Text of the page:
Photo: Paul Zimmer/ITF

The International Tennis Federation (ITF) announced on Tuesday that, as of 2021, the Men’s 85 World Team Championships will be renamed the Lorne Main Cup after the late Canadian. Lorne Main was selected for the honour following a unanimous vote by the ITF Seniors Committee, and approval from the ITF Board of Directors, after his name was put forward by Tennis Canada as part of the nomination process.

Lorne Main, who sadly passed away in October 2019 at the age of 89, competed in 11 Grand Slam tournaments as a professional player and won the prestigious Monte Carlo Masters in 1954. He was a member of the Canadian Davis Cup team from 1949 to 1955 and was the Captain from 1958 to 1961.

Following his retirement, Lorne Main became a true legend in the tennis world for his exploits on the Seniors Circuit. His 40 titles in every age category, from 55 to 80 years and over, ensures he is recognized as one of the most successful players in the history of the ITF Seniors Circuit. He was also the very first recipient of the ITF Outstanding Achievement Award in Seniors Tennis.

“Tennis is a sport for life, and no one exemplified that more than Lorne,” commented David Haggerty, President of the ITF. “To have competed on the Seniors Circuit for over 30 years, winning titles at every age category he competed in, is remarkable. But to have also competed at Grand Slams and represented Canada in the Davis Cup as both a player and captain, makes his achievements unparalleled.

“Lorne has a legacy that will continue to inspire generations of players and the ITF are pleased to recognize that through the naming of the Lorne Main Cup. It has also been agreed that the Women’s 85 World Team Cup will be named after the British player, Grand Slam Champion and International Tennis Hall of Fame member, Angela Mortimer.”

“Tennis Canada is honoured to have one of its preeminent players recognized in such a prestigious way,” said Jennifer Bishop, Tennis Canada’s Chair of the Board.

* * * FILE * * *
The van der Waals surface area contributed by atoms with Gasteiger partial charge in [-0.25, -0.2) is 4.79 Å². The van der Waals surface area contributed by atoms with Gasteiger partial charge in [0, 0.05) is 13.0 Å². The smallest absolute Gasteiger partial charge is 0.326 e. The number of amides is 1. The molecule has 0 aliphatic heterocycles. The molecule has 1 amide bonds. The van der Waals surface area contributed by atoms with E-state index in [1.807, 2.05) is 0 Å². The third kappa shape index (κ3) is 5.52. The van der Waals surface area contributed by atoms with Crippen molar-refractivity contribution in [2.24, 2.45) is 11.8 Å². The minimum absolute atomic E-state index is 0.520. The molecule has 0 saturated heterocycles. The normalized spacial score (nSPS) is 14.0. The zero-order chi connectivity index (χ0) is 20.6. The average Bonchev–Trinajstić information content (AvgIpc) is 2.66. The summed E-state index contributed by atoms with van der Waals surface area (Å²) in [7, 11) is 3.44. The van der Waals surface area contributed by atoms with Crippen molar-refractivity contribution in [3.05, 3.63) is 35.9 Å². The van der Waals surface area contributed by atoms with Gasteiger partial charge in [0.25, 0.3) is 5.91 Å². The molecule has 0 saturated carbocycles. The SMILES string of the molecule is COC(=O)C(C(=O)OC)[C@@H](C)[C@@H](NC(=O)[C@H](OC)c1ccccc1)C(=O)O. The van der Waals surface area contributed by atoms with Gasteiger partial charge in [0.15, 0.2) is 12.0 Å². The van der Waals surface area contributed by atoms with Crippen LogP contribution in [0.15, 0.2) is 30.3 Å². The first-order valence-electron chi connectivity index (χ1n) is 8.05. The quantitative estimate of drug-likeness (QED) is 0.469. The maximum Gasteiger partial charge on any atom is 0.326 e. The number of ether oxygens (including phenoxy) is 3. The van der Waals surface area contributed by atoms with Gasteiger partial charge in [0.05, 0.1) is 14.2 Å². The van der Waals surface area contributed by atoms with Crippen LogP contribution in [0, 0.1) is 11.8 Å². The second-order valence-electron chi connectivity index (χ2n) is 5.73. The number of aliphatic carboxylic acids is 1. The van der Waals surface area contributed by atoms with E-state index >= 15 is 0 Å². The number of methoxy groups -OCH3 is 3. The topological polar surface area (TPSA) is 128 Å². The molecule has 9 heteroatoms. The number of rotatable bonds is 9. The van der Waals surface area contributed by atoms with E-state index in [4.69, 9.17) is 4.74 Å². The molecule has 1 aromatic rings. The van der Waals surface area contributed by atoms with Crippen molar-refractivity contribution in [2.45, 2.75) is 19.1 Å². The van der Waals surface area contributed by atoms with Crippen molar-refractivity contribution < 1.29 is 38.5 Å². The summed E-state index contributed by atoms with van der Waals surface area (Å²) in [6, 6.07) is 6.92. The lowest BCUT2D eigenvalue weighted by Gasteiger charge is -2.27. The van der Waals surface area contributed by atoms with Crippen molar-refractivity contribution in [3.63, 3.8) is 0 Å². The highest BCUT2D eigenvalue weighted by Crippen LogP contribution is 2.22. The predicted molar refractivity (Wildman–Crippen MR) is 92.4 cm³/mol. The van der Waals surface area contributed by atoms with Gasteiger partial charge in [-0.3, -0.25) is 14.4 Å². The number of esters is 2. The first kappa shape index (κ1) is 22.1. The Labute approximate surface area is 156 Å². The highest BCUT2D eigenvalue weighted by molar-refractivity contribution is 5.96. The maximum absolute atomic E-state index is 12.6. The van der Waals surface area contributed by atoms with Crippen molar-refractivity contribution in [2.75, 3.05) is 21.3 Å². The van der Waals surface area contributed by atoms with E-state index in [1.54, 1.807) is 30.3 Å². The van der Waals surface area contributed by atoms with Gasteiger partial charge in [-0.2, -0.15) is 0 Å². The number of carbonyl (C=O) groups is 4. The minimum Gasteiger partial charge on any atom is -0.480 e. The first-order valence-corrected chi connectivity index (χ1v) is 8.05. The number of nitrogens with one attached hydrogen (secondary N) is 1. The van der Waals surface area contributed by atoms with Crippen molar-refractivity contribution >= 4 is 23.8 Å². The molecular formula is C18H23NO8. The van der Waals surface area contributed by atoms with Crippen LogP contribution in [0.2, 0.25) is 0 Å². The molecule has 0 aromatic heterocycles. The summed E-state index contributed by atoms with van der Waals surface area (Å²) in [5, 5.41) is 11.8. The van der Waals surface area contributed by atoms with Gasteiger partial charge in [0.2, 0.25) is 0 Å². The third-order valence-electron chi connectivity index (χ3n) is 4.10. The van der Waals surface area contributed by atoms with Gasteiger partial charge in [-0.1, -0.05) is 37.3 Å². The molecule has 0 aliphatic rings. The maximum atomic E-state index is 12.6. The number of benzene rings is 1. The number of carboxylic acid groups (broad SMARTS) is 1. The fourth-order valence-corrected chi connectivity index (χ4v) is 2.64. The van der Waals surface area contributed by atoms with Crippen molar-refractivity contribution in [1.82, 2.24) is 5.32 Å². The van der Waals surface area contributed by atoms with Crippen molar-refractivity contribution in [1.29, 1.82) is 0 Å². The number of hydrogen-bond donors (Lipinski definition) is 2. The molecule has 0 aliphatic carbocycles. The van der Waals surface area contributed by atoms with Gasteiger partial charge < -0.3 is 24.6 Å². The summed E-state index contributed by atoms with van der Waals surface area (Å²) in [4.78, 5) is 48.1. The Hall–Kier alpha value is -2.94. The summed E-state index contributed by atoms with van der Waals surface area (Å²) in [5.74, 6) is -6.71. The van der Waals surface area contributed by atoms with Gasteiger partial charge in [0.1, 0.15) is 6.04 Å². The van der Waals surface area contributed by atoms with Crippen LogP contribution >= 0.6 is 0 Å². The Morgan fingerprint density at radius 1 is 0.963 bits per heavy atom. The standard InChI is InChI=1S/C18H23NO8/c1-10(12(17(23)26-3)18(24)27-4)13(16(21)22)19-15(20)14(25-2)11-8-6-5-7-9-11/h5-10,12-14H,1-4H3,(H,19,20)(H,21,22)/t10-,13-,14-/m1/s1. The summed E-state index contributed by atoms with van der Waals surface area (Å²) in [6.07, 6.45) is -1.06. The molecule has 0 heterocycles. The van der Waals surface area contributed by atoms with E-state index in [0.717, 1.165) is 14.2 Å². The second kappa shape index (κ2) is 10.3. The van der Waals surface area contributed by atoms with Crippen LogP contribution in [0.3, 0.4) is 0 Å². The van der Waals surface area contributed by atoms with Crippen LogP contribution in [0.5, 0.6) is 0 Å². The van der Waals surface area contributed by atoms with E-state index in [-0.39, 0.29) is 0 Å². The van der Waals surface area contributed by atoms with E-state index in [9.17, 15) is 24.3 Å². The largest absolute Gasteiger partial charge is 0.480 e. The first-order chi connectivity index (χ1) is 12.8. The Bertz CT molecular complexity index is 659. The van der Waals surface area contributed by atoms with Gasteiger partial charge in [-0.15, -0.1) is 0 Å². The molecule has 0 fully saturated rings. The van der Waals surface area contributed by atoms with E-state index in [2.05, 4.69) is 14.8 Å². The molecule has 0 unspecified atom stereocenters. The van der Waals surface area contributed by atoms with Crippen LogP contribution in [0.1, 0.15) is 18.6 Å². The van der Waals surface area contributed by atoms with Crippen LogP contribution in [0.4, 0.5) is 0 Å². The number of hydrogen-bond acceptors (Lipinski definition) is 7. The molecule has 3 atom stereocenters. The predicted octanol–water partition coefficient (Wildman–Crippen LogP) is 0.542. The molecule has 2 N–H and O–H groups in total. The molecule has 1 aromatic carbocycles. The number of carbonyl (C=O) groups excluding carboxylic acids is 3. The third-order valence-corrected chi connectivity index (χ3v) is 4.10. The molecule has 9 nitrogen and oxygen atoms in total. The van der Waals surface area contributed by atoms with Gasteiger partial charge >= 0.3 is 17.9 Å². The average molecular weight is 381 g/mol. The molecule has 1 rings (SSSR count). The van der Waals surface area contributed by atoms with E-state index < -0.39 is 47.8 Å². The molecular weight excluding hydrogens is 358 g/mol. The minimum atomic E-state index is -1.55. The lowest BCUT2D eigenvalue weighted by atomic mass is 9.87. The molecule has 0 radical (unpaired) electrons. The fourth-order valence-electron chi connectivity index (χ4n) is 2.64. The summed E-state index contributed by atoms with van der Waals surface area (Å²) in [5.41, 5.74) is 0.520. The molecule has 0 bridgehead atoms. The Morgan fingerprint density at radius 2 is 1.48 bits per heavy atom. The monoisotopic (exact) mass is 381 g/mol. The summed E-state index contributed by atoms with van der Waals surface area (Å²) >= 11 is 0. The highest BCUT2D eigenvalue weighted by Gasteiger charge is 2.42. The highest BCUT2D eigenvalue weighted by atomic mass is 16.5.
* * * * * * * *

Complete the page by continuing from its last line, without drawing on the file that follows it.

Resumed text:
“We are very grateful to the ITF Seniors Committee for their unanimous decision to rename the 85 World Team Championships after Lorne Main, who was a great ambassador for our sport and represented Canada with immense pride. Lorne made a very meaningful contribution to Canadian tennis throughout his life and, on a personal note, played a major role in my development as a player and as a person. I cannot think of anyone more deserving of this honour.”

“We would like to express our sincerest gratitude to the International Tennis Federation for this wonderful honour,” commented Lorne’s son, Kevin, on behalf of the Main family. “It is a fitting tribute to a man who played at the highest levels of the sport for almost 80 years. Tennis was his life, and nothing made him prouder than wearing the Tennis Canada emblem on his chest while competing at the highest levels of the sport. There was also nothing that made him happier than the friendships he made throughout a lifetime playing tennis.

“He loved the competition, but he cherished the friendships more than anyone will ever know. We have been fortunate to have a front row seat for his entire journey in Senior and Super Senior tennis, and we can share with you that this honour is deeply meaningful to us all. Our family is so grateful to the many dear friends who opened their hearts to us throughout the years, and to Tennis Canada, for all the years of unwavering support.”